Despite this victory, the government still refuses to test B.C. farm salmon for piscine reovirus before putting them into wild salmon habitat. That’s why we’re back in Court — to force the government to take a precautionary approach to wild salmon protection — and we can’t do it without you.

Wild salmon are the bloodstream of this coast. They feed more than 100 species, including orcas and the trees that make the oxygen we breathe. Join me in the fight to protect the salmon that bring life to the B.C. coast by making a donation to Ecojustice today.


With sincere appreciation,

Alexandra Morton, Independent Biologist

P.S. When you donate to Ecojustice, you don’t just support a single organization, you strengthen an entire movement. Please make a gift today.

Photo of Alexandra Morton, Ecojustice client, by Ivan Alexis

Ecojustice is Canada’s largest environmental law charity. Help us build the case for a better earth.


Toll Free 1-800-926-7744, 214-131 Water St. Vancouver, B.C. V6B 4M3

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One-Word Essays

(Note: These are NOT my photos; they come from an email circular.)

My relative who has been on psychiatric meds for over 40 years sent this email. She was able to stay at one job, got married, and has been active in church and in her communities.

One Word Essays




















































May your troubles be less,

May your blessings be more,
May nothing but happiness
Come through your door!


Hope You have an enjoyable DAY

and experience all of GOD’s BLESSINGS !!!


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Happy Mother’s Day

Happy Mother’s Day to all the women who have children of their own, or have been like a mother to others! Have a great day and year!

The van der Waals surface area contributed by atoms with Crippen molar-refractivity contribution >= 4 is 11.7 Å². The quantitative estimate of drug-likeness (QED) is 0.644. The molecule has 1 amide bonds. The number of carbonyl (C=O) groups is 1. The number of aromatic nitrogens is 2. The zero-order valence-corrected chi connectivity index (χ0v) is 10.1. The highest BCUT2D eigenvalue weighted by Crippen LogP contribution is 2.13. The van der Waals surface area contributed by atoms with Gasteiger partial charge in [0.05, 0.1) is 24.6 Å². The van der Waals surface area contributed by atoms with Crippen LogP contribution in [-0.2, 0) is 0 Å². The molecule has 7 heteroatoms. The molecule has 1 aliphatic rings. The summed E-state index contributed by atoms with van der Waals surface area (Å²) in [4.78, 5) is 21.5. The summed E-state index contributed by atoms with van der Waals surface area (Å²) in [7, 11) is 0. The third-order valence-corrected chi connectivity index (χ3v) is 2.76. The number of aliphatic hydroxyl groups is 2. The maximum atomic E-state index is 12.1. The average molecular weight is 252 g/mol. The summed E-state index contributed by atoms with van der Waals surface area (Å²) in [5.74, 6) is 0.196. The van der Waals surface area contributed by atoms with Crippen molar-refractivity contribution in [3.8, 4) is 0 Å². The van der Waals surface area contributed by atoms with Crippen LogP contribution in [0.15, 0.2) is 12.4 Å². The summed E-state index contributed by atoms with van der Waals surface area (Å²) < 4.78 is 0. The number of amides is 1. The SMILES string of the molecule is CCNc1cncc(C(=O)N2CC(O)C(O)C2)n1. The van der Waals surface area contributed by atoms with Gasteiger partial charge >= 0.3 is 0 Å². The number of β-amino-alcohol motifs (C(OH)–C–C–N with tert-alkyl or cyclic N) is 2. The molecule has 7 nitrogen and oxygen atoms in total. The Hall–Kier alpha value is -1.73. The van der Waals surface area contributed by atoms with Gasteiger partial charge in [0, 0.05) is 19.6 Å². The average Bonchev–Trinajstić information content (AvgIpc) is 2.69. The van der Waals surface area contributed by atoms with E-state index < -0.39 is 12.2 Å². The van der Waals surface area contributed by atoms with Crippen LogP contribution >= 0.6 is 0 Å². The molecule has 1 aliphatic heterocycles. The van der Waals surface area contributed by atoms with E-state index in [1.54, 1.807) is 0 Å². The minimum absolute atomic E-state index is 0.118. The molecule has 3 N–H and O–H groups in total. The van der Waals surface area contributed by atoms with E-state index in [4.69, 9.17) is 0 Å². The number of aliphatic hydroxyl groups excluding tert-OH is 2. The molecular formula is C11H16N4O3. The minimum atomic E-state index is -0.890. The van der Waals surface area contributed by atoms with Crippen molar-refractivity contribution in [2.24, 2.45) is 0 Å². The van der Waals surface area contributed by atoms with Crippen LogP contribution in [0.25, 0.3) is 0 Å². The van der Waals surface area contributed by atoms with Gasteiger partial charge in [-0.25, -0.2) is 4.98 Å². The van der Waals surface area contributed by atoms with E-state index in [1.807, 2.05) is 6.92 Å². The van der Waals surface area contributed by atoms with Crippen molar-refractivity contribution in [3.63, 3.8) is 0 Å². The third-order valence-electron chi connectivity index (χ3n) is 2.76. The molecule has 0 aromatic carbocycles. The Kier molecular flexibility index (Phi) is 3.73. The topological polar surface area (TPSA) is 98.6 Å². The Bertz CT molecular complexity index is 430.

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Canmore Petition

I’m posting a petition on here – I sign about 1 -2 a month, and petitions do carry weight. The people who initiate social-environmental justice petitions have sometimes gotten the changes they seek, and they often take the petitions to the highest levels of decision-making possible. I encourage you to look within your own heart and see if there are ways you can participate in change-making, which is more often about protecting the things that have always been and are now under economic and commercial pressures to change.

Thanks and have a great day!

Trending petition

L – There’s a new petition taking off on Change.org, and we think you might be interested in signing it.

Petitioning Alberta government and Canmore Town Council

Canadian Rockies becoming un-bear-able. Protect the Bow Valley’s remaining wild spaces now

Petition by Three Sisters FOR Wildlife
Canmore, Canada
You have a chance right now to make all the difference for the future of Canada’s wildlife. 

The Rocky Mountain parks are among Canada’s true jewels — places that all who live there, have visited, or who wish to visit hold dear to their hearts. They symbolize our deep respect for the land and all that it provides, and they allow the world to witness Canadians’ dedication to conservation and environmental leadership.

The Issue

The town of Canmore is situated between two of the largest protected areas in the Canadian Rockies — Banff National Park and Kananaskis Country. The continentally significant valley in which Canmore is situated is not protected under Parks legislation, and has experienced exponential development growth over the last couple of decades. The footprint of the town now sprawls up both the northern and southern slopes of the valley, and threatens to sever the movement of wildlife species between their habitats in Banff National Park and Kananaskis Country.

The Bow Valley — where Canmore is situated — is a gravel bed river ecosystem, which is relatively rare in the protected areas of the Canadian Rockies but provides        prime habitat for grizzlies, elk, wolves, deer and other animals. The Bow Valley is well known to be a critical route in the movement of these species between the parks.